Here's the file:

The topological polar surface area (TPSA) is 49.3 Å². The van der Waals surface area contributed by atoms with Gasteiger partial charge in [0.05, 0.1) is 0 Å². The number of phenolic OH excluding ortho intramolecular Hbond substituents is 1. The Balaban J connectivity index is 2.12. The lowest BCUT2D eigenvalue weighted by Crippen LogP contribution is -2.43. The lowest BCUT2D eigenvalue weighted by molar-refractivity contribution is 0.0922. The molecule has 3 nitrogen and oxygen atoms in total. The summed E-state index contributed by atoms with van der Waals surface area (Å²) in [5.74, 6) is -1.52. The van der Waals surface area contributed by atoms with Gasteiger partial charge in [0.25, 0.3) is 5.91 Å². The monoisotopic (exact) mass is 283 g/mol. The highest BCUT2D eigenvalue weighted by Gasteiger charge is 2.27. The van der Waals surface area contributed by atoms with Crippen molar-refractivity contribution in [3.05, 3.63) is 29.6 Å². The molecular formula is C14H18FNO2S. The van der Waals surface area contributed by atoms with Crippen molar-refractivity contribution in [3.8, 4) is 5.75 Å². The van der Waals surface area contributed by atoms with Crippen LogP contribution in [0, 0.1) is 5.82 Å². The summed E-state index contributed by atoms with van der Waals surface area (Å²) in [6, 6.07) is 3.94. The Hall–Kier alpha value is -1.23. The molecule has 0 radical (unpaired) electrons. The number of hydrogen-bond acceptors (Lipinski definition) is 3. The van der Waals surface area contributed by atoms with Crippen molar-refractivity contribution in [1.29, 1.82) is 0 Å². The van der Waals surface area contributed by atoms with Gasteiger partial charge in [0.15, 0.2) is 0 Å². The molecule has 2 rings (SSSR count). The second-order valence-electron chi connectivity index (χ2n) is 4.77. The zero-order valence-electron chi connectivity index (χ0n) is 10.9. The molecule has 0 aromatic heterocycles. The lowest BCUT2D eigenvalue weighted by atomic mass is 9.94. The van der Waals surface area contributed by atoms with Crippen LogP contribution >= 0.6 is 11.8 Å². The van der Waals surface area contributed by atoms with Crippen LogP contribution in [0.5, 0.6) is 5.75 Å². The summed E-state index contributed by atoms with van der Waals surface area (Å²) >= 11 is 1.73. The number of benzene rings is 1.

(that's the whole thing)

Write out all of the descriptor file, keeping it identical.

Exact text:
The topological polar surface area (TPSA) is 49.3 Å². The van der Waals surface area contributed by atoms with Gasteiger partial charge in [0.05, 0.1) is 0 Å². The number of phenolic OH excluding ortho intramolecular Hbond substituents is 1. The Balaban J connectivity index is 2.12. The lowest BCUT2D eigenvalue weighted by Crippen LogP contribution is -2.43. The lowest BCUT2D eigenvalue weighted by molar-refractivity contribution is 0.0922. The molecule has 3 nitrogen and oxygen atoms in total. The summed E-state index contributed by atoms with van der Waals surface area (Å²) in [5.74, 6) is -1.52. The van der Waals surface area contributed by atoms with Gasteiger partial charge in [0.25, 0.3) is 5.91 Å². The monoisotopic (exact) mass is 283 g/mol. The highest BCUT2D eigenvalue weighted by Gasteiger charge is 2.27. The van der Waals surface area contributed by atoms with Crippen molar-refractivity contribution in [3.05, 3.63) is 29.6 Å². The molecular formula is C14H18FNO2S. The van der Waals surface area contributed by atoms with Crippen molar-refractivity contribution in [3.8, 4) is 5.75 Å². The van der Waals surface area contributed by atoms with Crippen LogP contribution in [0, 0.1) is 5.82 Å². The summed E-state index contributed by atoms with van der Waals surface area (Å²) in [6, 6.07) is 3.94. The Hall–Kier alpha value is -1.23. The molecule has 0 radical (unpaired) electrons. The number of hydrogen-bond acceptors (Lipinski definition) is 3. The van der Waals surface area contributed by atoms with Crippen molar-refractivity contribution in [1.29, 1.82) is 0 Å². The van der Waals surface area contributed by atoms with Gasteiger partial charge in [0.15, 0.2) is 0 Å². The molecule has 2 rings (SSSR count). The second-order valence-electron chi connectivity index (χ2n) is 4.77. The zero-order valence-electron chi connectivity index (χ0n) is 10.9. The molecule has 0 aromatic heterocycles. The lowest BCUT2D eigenvalue weighted by atomic mass is 9.94. The van der Waals surface area contributed by atoms with Crippen LogP contribution >= 0.6 is 11.8 Å². The van der Waals surface area contributed by atoms with Crippen LogP contribution in [0.5, 0.6) is 5.75 Å². The summed E-state index contributed by atoms with van der Waals surface area (Å²) >= 11 is 1.73. The number of benzene rings is 1.